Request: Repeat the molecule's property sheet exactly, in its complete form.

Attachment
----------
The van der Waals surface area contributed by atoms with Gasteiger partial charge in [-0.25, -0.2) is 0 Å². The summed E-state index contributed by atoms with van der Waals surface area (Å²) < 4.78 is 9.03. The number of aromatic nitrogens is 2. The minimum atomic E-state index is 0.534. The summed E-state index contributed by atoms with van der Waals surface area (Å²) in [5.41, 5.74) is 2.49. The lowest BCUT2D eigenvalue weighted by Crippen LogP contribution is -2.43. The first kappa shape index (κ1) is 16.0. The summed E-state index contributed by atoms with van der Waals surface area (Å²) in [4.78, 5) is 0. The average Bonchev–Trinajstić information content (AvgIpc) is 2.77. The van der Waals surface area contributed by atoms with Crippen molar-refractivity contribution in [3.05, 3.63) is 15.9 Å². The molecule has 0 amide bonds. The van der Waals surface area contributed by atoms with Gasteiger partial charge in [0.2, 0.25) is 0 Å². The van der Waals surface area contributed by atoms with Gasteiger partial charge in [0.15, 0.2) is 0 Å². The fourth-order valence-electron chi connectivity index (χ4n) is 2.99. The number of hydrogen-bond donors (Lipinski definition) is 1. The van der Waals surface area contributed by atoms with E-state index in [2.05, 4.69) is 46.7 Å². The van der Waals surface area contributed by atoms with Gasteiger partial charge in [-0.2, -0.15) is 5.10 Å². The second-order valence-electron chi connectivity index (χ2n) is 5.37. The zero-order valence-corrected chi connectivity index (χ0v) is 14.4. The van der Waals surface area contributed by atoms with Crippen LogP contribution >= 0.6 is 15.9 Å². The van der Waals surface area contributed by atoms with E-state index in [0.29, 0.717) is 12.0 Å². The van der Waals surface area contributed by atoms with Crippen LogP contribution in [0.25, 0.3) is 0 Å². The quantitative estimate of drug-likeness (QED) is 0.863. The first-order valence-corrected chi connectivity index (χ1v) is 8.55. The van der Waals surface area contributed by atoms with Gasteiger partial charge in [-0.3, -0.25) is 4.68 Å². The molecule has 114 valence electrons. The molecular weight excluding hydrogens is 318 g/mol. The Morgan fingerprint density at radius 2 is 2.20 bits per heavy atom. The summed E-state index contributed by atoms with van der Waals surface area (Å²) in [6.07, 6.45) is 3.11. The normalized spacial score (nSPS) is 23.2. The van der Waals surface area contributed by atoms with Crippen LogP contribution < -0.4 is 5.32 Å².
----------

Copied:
The van der Waals surface area contributed by atoms with Gasteiger partial charge in [-0.25, -0.2) is 0 Å². The summed E-state index contributed by atoms with van der Waals surface area (Å²) < 4.78 is 9.03. The number of aromatic nitrogens is 2. The minimum atomic E-state index is 0.534. The summed E-state index contributed by atoms with van der Waals surface area (Å²) in [5.41, 5.74) is 2.49. The lowest BCUT2D eigenvalue weighted by Crippen LogP contribution is -2.43. The first kappa shape index (κ1) is 16.0. The summed E-state index contributed by atoms with van der Waals surface area (Å²) in [4.78, 5) is 0. The average Bonchev–Trinajstić information content (AvgIpc) is 2.77. The van der Waals surface area contributed by atoms with Crippen molar-refractivity contribution in [3.05, 3.63) is 15.9 Å². The molecule has 0 amide bonds. The van der Waals surface area contributed by atoms with Gasteiger partial charge in [0.2, 0.25) is 0 Å². The van der Waals surface area contributed by atoms with Gasteiger partial charge in [0.15, 0.2) is 0 Å². The fourth-order valence-electron chi connectivity index (χ4n) is 2.99. The number of hydrogen-bond donors (Lipinski definition) is 1. The van der Waals surface area contributed by atoms with E-state index in [2.05, 4.69) is 46.7 Å². The van der Waals surface area contributed by atoms with Gasteiger partial charge in [-0.2, -0.15) is 5.10 Å². The second-order valence-electron chi connectivity index (χ2n) is 5.37. The zero-order valence-corrected chi connectivity index (χ0v) is 14.4. The van der Waals surface area contributed by atoms with Crippen LogP contribution >= 0.6 is 15.9 Å². The van der Waals surface area contributed by atoms with E-state index in [0.29, 0.717) is 12.0 Å². The van der Waals surface area contributed by atoms with Crippen LogP contribution in [0.25, 0.3) is 0 Å². The quantitative estimate of drug-likeness (QED) is 0.863. The first-order valence-corrected chi connectivity index (χ1v) is 8.55. The van der Waals surface area contributed by atoms with Gasteiger partial charge in [-0.3, -0.25) is 4.68 Å². The molecule has 114 valence electrons. The molecular weight excluding hydrogens is 318 g/mol. The Morgan fingerprint density at radius 2 is 2.20 bits per heavy atom. The summed E-state index contributed by atoms with van der Waals surface area (Å²) in [6.07, 6.45) is 3.11. The normalized spacial score (nSPS) is 23.2. The van der Waals surface area contributed by atoms with Crippen LogP contribution < -0.4 is 5.32 Å².